At 4 p.m. on her very last day of employment as the executive director of the Pacifica Foundation, Nicole Sawaya permanently appointed Lemlem Rijio as the general manager at KPFA-FM, a position Rijio has been occupying on an interim basis for two years. Rijio has been under fire as of late, with Berkeley police violently arresting a station programmer who had allegedly been banned in a dispute over copier usage. Seventy-four of 215 station staffers have signed a statement of no-confidence in her leadership.
The officers were waiting, loaded firearms dangling from their waists, steel filled chests puffed out, glassy stares behind helmets. She was one woman alone. She was a reporter doing her job. She was attacked by the police for no reason at all. Her only crime was being a media producer in a hostile location.
A new KPFA policy essentially bans all listeners from the station except those that management deems "authorized" and it permits police to remove anyone not authorized. KPFA recently called the police on an unpaid staff person, Nadra Foster. The calling of police by any progressive organization or institution is a racist act by definition. If anyone should be banned from the station, it should be the present management, which needs to be replaced immediately.
Black radio really is vanishing. Out of 10,315 commercial AM and FM radio stations in the United States, only 168 are Black-owned. In the new film “Disappearing Voices: The Decline of Black Radio,” veteran radio personality Bob Law and independent filmmaker U-Savior explain why.
It is a sad commentary when the management of KPFA Radio, a nonprofit dedicated to social justice in my hometown of Berkeley, Calif., calls the police on a staff member who volunteers her time, donating talent and skill to bring the mission of that organization to bear.
As a member of first the advisory board and later the governing Local Station Board at KPFA through 2006, I witnessed events that I believe gave rise to what the writers of yesterday's Berkeley Daily Planet commentary call a threat of "civil war," and I contribute these words to the struggle for a just peace. KPFA managers are apparently oblivious to the everyday police war on Black people that I believe KPFA is obligated by its mission to cover.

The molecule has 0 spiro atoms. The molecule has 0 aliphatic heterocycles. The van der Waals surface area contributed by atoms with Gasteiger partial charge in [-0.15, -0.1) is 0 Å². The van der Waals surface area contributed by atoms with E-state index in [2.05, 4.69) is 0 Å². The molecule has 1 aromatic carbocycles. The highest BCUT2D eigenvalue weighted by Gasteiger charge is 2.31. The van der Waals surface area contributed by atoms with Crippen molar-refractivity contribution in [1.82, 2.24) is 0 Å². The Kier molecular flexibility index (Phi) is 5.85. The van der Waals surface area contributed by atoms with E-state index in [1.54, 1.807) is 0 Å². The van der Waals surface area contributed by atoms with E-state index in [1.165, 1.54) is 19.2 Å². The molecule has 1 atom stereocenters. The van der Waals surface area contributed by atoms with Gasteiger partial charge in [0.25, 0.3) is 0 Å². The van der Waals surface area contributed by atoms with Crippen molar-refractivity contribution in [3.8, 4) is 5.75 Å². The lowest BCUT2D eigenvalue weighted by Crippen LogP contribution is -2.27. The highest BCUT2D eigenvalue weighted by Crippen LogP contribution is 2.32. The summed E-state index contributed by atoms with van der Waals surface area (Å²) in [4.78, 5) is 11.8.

Almost 20 years ago, we declared this KPFA building a sanctuary against violence, a new home for peace and a network that was created nearly six decade ago to promote peace and understanding among all communities. And here we have the Pacifica patrones mimicking their corporate twins, using police power to sustain their political point of view.
As I read the post about what happened to Nadra Foster, I broke out in a cold sweat and my heart started to beat faster and faster. I experienced painful flashbacks and felt that burn of tears welling up in my eyes. I knew this would happen again.
I was outraged to hear that my "daughter," Nadra Foster, was attacked, brutalized, hogtied, arrested and charged with trespassing, resisting arrest, assaults on police, and other charges, with bail set at $81,500!
One of the officers has his knee on her groin. Another one is pressing her arms against her chest and his full body weight is top of her. Nadra and the officers are rolling and struggling on the ground. Nadra is still screaming for help.
On Wednesday, Aug. 20, 2008, between 1 and 2 p.m., Nadra Foster, a young Black woman programmer and single mother, was beaten to the ground by the Berkeley police, arrested, hog-tied and taken to jail, after the management of KPFA radio and the Pacifica Foundation had called the police on her, falsely accusing her of being "banned" from the station.
For small non-commercial radio stations across the country, the ability to stream programs on the Internet is indispensable. Instead of being limited to the wattage granted to them by the FCC, streaming on-line allows stations to reach listeners all over the world.